Six months after eating well, exercising, slowing down my social activities, reading, going to workshops and prioritizing meaningful relationships with friends and family, I can irrefutably hear myself more clearly. I’m not talking about the inner voice who tells me I am not good enough, not moving fast enough or not appear outwardly successful. I was getting in touch with a deeper side of myself. And right around that time was when an interesting thing happened. Recently after a project didn’t unfold as I was hoping it would I began to get really upset. I blamed myself for how it had been misaligned with my current goals, how I’d still gotten involved and how my very involvement had set me back as a person. Extreme reactions like this, even when the external issue might be somewhat minor, was a familiar feeling and I knew what was next. My self-blame would spiral inward until my inability to process my emotions would lead me to self medicating with smoking, drinking, eating or even taking on a “functional” distraction like another project, or keeping really busy… all so I wouldn’t have to face my feelings. But this time, as I sat there driving towards no actual destination and observing this inner upset child, I thought about how I’d witnessed my friend and his wife deal with their young daughter when her emotions flared up at one dinner. At that moment, another character entered my mind. It was a warm, loving maternal force that comforted my inner child. I told myself that it was OK to feel that way and the feeling wouldn’t last forever. “Life can be tough but you’re doing a great job. And don’t be too hard on yourself because guess what, you’ll have another chance to learn this lesson! Step by step…” there was no shame, no tinge of guilt, no rush. Just sweetness and unconditional love. And that’s all it took to trigger a full release. Tears streamed down my cheeks and I watched as the feelings that my upset child had been expressing began to dissipate until I was present with myself once again. “That was pretty crazy.” I actually said outloud. “You just conjured your own inner mother, which you assembled from bits and pieces of characters from the world around you.” And the best part? She is now with me forever, whenever I need her 🙂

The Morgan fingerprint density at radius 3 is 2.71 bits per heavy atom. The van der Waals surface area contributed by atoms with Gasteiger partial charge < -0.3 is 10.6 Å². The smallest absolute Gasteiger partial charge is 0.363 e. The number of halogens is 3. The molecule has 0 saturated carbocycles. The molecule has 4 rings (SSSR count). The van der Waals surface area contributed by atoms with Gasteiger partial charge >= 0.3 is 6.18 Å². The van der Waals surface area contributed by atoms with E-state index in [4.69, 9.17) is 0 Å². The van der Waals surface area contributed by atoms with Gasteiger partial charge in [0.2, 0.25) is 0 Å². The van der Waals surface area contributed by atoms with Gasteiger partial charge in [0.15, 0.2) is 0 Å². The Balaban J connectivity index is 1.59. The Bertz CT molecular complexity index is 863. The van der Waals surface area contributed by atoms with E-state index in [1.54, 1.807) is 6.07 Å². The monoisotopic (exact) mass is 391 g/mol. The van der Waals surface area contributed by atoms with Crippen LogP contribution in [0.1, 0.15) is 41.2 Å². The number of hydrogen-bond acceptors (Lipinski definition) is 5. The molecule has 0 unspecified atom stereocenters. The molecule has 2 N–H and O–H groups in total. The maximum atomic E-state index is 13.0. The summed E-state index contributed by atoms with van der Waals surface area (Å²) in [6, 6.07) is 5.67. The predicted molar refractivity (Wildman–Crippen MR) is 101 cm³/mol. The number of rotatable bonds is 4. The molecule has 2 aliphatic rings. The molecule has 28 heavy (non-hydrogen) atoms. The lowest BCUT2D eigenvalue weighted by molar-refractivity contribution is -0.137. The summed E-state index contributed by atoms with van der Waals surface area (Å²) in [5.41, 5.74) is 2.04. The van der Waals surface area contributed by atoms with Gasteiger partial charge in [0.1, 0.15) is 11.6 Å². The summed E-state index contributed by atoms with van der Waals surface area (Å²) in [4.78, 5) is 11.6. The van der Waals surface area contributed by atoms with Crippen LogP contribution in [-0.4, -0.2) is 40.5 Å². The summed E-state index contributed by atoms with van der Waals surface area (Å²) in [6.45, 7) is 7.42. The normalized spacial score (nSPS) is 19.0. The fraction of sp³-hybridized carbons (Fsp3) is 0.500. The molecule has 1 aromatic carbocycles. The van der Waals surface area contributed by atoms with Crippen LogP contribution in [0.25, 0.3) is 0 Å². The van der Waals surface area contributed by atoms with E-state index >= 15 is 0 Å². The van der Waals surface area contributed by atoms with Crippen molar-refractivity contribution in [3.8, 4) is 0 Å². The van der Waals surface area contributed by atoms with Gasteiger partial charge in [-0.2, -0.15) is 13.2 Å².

And so here’s the deal. I’m fortunate and grateful to have had the family I did have. I’m grateful to have had wonderful friends and to have had the chance to live with this beautiful family, even for just a few short weeks. It gave me a gift in the form of a valuable skill that I’ll be able to use on myself, others and even my own children one day. It also allowed me to realize that not enough of us have the opportunity to be around other families that can show us other ways of interacting. Some of us are lucky in that we have large extended families but many of us don’t have access. On the other end of the spectrum are people with no one left. I think the future of our species, and the healing of humanity itself, will be in part founded in a return to community. We’re seeing this in everything from the sharing economy to the evolution of festival culture. We are reacting to feelings of isolation and are yearning to reconnect. Of course I love my parents, but know that my ability to deal with difficulties in my childhood would have been made hugely more manageable and less stressful for everyone involved, had I had a variety of aunties and uncles around to tell me “It’s going to be OK, your mom or dad just gets like that sometimes, but we love them nonetheless!” None of us is perfect, so the more close relationships we have around us, the more we can embody and emulate the aspects of their characters that we need to balance out our own shortcomings on our path to our highest selves.

Now doesn’t what sound like a beautiful journey? Alright, enough of all this emotional stuff, I have a surprise keto-cheesecake to bake for my extended family!

Posted by: Dougie In: Community, Inspiration